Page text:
So I’ve been riding scooters around lately for science. You know, to learn stuff.
I don’t know what is is about the scooters, but I’ve been extra curious about them, even more than other transportation trends like UberBlack or pogo stick sharing. Maybe it’s the fact that random conversations I have with random people about scooters rarely turn out how I imagine they will.
Really, you never know what people will say. I can rarely predict whether someone will be for them, against them, or ambivalent. Even some change-the-status-quo-at-all-costs folks I’d think would like the scooters don’t like scooters — and vice versa — and it made me wonder what’s going on.
This is to say that there are a great many perspectives on the sharable e-scooters, and somehow these small branded devices bring out hot takes in people like nothing short of a viral Netflix show. Personally, I’m coming at the scooter question as a long-time everyday bicyclist and someone who really want to see changes to our auto-oriented street designs.
So before I get to the good stuff, here are some initial observations (like these from a year ago, or these from a bit later) about how actually using a 20-pound e-scooter for transportation differs from riding a 20-pound bicycle. Note that when I ride an e-scooter I almost always take the exact route I’d take if I was bicycling, e.g. I go in the bike lane, take the street when safe, use sidewalks only in unusual or dangerous situations.
- Compared to a bicycle, scooter wheels are tiny. That has a lot of consequences, including the fact that…
- They don’t feel stable. Compared to a bike, you never feel fully in control. Turning and controlling these scooters seems a lot less predictable than a 27” wheeled bike. And also…
- Every pothole his huge. Especially given the sub-par pavement condition, when scooting on the streets of Saint Paul, you have to keep your eyes absolutely glued to the street in front of you to avoid any pothole larger than an an inch, which on the streets of Saint Paul, are everywhere. Honestly, that has good and bad effects, good in that you are absolutely paying attention, but bad in that because you’re focused on the asphalt you might not notice other things happening around you. But on the other hand…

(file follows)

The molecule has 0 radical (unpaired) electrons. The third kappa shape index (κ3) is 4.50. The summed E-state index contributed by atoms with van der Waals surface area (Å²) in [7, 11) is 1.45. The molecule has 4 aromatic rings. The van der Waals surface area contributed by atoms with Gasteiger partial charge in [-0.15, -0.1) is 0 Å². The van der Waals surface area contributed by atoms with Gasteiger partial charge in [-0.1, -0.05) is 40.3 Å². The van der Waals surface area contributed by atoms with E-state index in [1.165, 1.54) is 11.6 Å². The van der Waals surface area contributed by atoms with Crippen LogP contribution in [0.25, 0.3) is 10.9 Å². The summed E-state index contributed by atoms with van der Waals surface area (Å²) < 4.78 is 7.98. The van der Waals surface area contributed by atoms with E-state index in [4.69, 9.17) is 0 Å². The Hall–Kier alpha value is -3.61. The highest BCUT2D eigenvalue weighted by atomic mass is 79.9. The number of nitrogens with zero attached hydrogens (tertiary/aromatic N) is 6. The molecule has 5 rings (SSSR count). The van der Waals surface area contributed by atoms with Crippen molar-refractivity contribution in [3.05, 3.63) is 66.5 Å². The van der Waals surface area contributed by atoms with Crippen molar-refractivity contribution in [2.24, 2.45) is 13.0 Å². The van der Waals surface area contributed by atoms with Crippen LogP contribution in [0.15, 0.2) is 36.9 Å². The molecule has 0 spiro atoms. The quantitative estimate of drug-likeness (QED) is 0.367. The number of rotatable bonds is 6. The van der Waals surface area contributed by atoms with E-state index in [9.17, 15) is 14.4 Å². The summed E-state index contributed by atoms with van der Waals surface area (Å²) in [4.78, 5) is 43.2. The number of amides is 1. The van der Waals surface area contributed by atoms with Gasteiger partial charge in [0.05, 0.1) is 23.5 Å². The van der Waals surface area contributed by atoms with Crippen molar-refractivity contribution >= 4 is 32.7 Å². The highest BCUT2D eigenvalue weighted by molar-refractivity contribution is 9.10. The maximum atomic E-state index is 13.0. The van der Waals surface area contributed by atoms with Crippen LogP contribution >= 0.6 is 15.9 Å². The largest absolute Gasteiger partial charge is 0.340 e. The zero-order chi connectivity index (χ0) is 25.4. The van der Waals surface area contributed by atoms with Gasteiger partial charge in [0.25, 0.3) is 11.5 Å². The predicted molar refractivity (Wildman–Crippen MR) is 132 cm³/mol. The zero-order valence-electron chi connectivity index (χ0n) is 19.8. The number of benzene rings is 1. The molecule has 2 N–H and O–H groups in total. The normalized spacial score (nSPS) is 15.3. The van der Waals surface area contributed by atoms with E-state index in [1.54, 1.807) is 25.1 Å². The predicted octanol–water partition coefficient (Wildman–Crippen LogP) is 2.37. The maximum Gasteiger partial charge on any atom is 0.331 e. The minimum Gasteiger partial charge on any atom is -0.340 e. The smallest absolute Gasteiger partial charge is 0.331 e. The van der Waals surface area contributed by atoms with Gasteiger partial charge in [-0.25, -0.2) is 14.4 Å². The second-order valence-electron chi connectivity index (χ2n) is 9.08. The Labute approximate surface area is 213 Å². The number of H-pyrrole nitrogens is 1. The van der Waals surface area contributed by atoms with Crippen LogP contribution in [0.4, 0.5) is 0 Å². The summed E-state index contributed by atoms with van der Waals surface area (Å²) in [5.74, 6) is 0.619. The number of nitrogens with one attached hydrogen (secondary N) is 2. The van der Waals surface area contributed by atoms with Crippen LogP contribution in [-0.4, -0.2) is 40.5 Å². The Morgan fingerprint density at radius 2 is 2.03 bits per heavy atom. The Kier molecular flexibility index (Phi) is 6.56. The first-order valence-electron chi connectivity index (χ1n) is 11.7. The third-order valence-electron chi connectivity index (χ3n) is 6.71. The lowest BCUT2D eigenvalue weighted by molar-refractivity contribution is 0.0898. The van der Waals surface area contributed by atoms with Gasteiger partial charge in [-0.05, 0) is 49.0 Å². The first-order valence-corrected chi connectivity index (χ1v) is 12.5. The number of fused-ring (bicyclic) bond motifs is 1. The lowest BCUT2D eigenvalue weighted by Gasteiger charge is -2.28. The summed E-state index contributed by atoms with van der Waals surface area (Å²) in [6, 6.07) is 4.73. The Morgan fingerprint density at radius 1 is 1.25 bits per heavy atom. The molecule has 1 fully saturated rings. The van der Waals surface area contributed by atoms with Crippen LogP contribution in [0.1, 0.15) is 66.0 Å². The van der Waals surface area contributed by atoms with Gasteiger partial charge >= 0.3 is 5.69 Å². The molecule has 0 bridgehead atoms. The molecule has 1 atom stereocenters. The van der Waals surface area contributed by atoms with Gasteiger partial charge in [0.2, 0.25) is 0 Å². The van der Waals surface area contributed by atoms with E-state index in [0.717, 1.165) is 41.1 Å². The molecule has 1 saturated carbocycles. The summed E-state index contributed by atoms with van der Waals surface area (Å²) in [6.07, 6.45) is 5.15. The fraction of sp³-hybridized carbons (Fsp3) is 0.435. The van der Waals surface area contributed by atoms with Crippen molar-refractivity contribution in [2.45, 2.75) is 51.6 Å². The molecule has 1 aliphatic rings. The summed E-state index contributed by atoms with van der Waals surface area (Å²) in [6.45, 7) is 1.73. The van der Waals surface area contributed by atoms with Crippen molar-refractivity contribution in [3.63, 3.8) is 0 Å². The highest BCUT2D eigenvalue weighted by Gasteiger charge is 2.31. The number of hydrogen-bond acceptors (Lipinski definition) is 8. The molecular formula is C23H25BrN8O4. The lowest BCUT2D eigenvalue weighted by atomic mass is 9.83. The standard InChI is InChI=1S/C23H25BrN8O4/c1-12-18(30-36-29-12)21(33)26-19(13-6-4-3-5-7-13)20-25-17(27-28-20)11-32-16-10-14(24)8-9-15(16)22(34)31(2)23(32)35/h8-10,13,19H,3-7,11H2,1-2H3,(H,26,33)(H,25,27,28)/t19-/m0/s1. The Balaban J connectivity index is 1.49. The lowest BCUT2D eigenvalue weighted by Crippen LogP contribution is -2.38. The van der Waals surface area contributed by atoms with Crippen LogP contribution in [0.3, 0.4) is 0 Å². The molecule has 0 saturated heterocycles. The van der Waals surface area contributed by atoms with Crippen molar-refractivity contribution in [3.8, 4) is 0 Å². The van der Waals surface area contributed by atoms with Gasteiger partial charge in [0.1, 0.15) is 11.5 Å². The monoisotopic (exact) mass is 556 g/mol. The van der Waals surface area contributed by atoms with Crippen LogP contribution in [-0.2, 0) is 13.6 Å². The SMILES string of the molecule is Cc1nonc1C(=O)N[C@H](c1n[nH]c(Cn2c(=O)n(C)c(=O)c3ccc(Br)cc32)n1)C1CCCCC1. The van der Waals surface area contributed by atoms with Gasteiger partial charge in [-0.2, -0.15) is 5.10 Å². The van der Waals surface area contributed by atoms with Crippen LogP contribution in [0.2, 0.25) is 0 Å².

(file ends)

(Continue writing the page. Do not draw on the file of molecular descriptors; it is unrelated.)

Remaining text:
- Small wheels make falling seem less bad. Seriously, on a scooter you can always just hop off and you’re immediately on the ground. It seems less dangerous than a bicycle or even a skateboard. Also less dangerous because…
- You don’t go as fast. You really don’t. Half the speed of a bike, on average, I’d guess. It does not accelerate quickly. It’s like double-time-fast-walking. Which means, in sum…
- Scooting along bike routes as I do is not an entirely satisfying experience. Not only do you have the pavement and acceleration issues, but another problem is that it’s a lot harder to turn your neck and look behind you while riding a scooter. (For one thing, you have the pavement thing. But another, the small handlebars are very finicky.) So, yeah, they are a different machine with very different physics, a separate technology that thrives in separate spaces than either bikes, pedestrians, or (especially) cars.
All these dynamics have some consequences, which I will get into in a bit. But anyway, with that out of the way, here’s why I think scooters are good and the dumb future we need and deserve.
#1. Scooters are a walkability booster
Scooters aren’t really just about the “last mile problem” per se, though they do a nice job at solving that sticky wicket. I would guess that a lot of people can and do ride scooters from transit (e.g. the light rail station) to their house or office or meeting or whatever, if a distance is less than a mile.
But to my mind, scooters really shine on a two-to-three-mile trip, something in the range where it would be slightly daunting to walk that distance (though it shouldn’t be). If you’re in a hurry and don’t want to walk for 40 minutes across downtown, you can scoot it in a third the time, and super conveniently.